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Showing posts from April, 2018

     When I was unloading art for the Art Show, one of my pieces had a spot of "white" on it.  I  assumed that somehow moisture had gotten under the varnish, turning it white.  How does one repair that kind of damage?

     This particular painting has a heavy coat of varnish on it which could actually be the reason for the problem.  You see when I originally coated it, I noticed that the varnish was uneven.  Heavier in the corners than in the middle.  So I tried to go over it with another coat heavier in the middle to even it out.  It looked ok at first, but when I took it out of the packing material one corner was white as though something had spilled on it.  Needless to say, I couldn't hang it at the show.  Now what?

     I will sand it down lightly with a very fine grit sandpaper 220 or higher.  Then I will recoat the varnish LIGHTLY!  A lesson to be learned here is DO NOT use too much varni…

     I got a phone call from the St. Johns County Education System the other day.  They asked me if I would be willing to be the judges for an Art Show for middle school students.  It is being held at the St. Augustine Art Association here in St. Augustine.

     Since I teach art to both youths and adults, I decided this would be so much fun! I really enjoy children and their creativity levels can be through the roof, so to speak.  It was very interesting to see what each one came up with.  There were quite a few categories of art to be judged, ranging from drawing, painting, and photography or graphic arts, to 3-D art, or sculpture and paper mache.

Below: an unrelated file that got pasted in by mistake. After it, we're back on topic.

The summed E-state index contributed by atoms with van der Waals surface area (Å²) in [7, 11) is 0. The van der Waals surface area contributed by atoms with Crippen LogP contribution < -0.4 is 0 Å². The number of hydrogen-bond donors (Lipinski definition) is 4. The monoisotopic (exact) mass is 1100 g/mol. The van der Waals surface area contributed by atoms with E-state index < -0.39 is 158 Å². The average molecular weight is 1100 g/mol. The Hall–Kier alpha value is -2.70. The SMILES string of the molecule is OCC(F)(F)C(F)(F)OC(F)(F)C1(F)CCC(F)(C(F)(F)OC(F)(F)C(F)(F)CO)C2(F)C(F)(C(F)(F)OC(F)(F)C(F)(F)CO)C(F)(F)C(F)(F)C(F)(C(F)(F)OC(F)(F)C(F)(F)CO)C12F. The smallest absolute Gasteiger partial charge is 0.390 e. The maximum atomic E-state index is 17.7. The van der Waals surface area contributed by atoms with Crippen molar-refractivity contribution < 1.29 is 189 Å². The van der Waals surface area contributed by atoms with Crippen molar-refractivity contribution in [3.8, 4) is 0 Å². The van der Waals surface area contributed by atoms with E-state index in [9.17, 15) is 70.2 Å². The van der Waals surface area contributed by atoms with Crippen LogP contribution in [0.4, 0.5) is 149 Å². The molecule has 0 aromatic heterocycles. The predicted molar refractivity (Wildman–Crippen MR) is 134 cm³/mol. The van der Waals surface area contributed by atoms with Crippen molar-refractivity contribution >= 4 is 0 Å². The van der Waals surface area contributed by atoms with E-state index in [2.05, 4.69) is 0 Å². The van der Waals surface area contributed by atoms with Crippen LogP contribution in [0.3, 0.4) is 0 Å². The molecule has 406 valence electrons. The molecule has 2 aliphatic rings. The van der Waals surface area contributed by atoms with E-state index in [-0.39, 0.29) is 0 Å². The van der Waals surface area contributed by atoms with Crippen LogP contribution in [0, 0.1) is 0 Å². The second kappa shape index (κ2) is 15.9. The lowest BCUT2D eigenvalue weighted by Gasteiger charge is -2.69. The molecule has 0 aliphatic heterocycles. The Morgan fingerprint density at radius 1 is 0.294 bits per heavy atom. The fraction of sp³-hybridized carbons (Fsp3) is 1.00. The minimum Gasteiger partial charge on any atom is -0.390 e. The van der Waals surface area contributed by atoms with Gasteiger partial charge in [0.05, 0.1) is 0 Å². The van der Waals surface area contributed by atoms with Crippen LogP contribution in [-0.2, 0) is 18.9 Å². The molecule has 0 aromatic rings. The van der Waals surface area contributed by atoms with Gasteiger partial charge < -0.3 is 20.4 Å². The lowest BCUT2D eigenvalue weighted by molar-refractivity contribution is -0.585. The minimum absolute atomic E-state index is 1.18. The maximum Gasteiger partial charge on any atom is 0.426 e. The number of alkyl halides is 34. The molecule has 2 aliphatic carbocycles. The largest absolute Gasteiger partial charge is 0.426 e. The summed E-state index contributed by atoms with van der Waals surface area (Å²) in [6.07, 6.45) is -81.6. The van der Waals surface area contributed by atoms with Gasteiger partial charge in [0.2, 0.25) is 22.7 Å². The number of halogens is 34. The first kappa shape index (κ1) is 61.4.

Held on Thursday, April 5th, it took a while to go through all the 128 pieces of art and narrow it down to the winners, but in the end we (me and the 2 ladies at the art association helping me) made a decision.  The winners are...I took some photos and posted them below fo…

     Some artists paint individual paintings as they are moved by a subject or feeling.  Others work in a series of paintings.  Is one better than the other?  Should we as artists work in "a series"?  Good questions indeed!

     Let me start by saying, Yes!  That is exactly what a gallery likes to see!  It usually means more followers, collectors, and sales for the artist and the gallery that represents him or her.  It represents consistency to the gallery, and we all know consistency is a good thing for an artist.  It is the foundation of our work.  We want to tie our work together, or make it cohesive through our style, colors, theme, palette, medium or subject matter.

      Most galleries will choose to represent an artist based on their consistency.  Strength in composition, style, and quality of work is the most important factor in getting representation.  But, working in "a series" can also be a …

     We want to present our paintings well and often that means putting them in a frame.  But, frames can be very expensive.  So what do we do?  Learn to make a frame! Now, I'm not talking about fancy ornate frames here.  I'm speaking of making the float frames that are so popular these days.  And, thankfully they are not difficult to make if you have the right tools.  This frame is for a 3/4" deep gallery wrap canvas, not the 2" deep gallery wrap.  The directions for the 2" deep canvas are at the bottom.

     My husband and I purchase 1" x 2" x 8' SELECT PINE boards at Home Depot.  These run $5.82 per piece.  For a 36 x 48 painting, it requires 8. I save the leftover wood for smaller paintings.  So let me run you through the process.  To do this you will need:

enough wood for your frame (according to your measurements: it takes 2 pieces of wood per side)
Power saw or compound mitre s…